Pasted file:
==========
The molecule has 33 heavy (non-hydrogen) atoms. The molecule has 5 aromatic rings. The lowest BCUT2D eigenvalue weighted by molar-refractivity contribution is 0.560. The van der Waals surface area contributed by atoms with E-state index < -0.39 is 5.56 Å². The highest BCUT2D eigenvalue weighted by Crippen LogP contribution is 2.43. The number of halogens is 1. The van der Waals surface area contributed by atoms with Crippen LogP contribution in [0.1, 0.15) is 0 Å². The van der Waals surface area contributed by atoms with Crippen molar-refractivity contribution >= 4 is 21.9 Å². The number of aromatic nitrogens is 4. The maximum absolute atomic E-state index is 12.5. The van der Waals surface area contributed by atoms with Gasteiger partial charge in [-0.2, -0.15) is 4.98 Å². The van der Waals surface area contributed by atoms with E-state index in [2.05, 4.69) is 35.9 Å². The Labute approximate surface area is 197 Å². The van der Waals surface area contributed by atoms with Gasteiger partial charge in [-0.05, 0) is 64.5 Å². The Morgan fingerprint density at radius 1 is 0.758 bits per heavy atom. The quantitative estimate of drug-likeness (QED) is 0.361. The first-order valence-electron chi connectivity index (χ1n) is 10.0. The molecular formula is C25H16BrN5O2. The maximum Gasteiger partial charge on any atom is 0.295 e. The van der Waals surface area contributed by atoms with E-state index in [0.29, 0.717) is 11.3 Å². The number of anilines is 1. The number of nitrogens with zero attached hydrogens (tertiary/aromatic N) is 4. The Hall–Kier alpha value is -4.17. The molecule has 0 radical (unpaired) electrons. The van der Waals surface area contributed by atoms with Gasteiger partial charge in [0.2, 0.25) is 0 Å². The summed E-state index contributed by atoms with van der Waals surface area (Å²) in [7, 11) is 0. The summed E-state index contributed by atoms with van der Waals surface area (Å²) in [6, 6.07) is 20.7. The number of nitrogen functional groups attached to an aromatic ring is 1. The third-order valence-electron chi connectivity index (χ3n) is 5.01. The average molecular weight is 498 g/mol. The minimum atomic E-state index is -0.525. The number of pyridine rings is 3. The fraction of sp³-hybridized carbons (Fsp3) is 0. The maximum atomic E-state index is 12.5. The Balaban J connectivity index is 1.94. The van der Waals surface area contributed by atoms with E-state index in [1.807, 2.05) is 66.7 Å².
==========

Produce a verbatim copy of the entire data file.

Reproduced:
The molecule has 33 heavy (non-hydrogen) atoms. The molecule has 5 aromatic rings. The lowest BCUT2D eigenvalue weighted by molar-refractivity contribution is 0.560. The van der Waals surface area contributed by atoms with E-state index < -0.39 is 5.56 Å². The highest BCUT2D eigenvalue weighted by Crippen LogP contribution is 2.43. The number of halogens is 1. The van der Waals surface area contributed by atoms with Crippen LogP contribution in [0.1, 0.15) is 0 Å². The van der Waals surface area contributed by atoms with Crippen molar-refractivity contribution >= 4 is 21.9 Å². The number of aromatic nitrogens is 4. The maximum absolute atomic E-state index is 12.5. The van der Waals surface area contributed by atoms with Gasteiger partial charge in [-0.2, -0.15) is 4.98 Å². The van der Waals surface area contributed by atoms with E-state index in [2.05, 4.69) is 35.9 Å². The Labute approximate surface area is 197 Å². The van der Waals surface area contributed by atoms with Gasteiger partial charge in [-0.05, 0) is 64.5 Å². The Morgan fingerprint density at radius 1 is 0.758 bits per heavy atom. The quantitative estimate of drug-likeness (QED) is 0.361. The first-order valence-electron chi connectivity index (χ1n) is 10.0. The molecular formula is C25H16BrN5O2. The maximum Gasteiger partial charge on any atom is 0.295 e. The van der Waals surface area contributed by atoms with E-state index in [0.29, 0.717) is 11.3 Å². The number of anilines is 1. The number of nitrogens with zero attached hydrogens (tertiary/aromatic N) is 4. The Hall–Kier alpha value is -4.17. The molecule has 0 radical (unpaired) electrons. The van der Waals surface area contributed by atoms with Gasteiger partial charge in [0.2, 0.25) is 0 Å². The summed E-state index contributed by atoms with van der Waals surface area (Å²) in [7, 11) is 0. The summed E-state index contributed by atoms with van der Waals surface area (Å²) in [6, 6.07) is 20.7. The number of nitrogen functional groups attached to an aromatic ring is 1. The third-order valence-electron chi connectivity index (χ3n) is 5.01. The average molecular weight is 498 g/mol. The minimum atomic E-state index is -0.525. The number of pyridine rings is 3. The fraction of sp³-hybridized carbons (Fsp3) is 0. The maximum atomic E-state index is 12.5. The Balaban J connectivity index is 1.94. The van der Waals surface area contributed by atoms with E-state index in [1.807, 2.05) is 66.7 Å².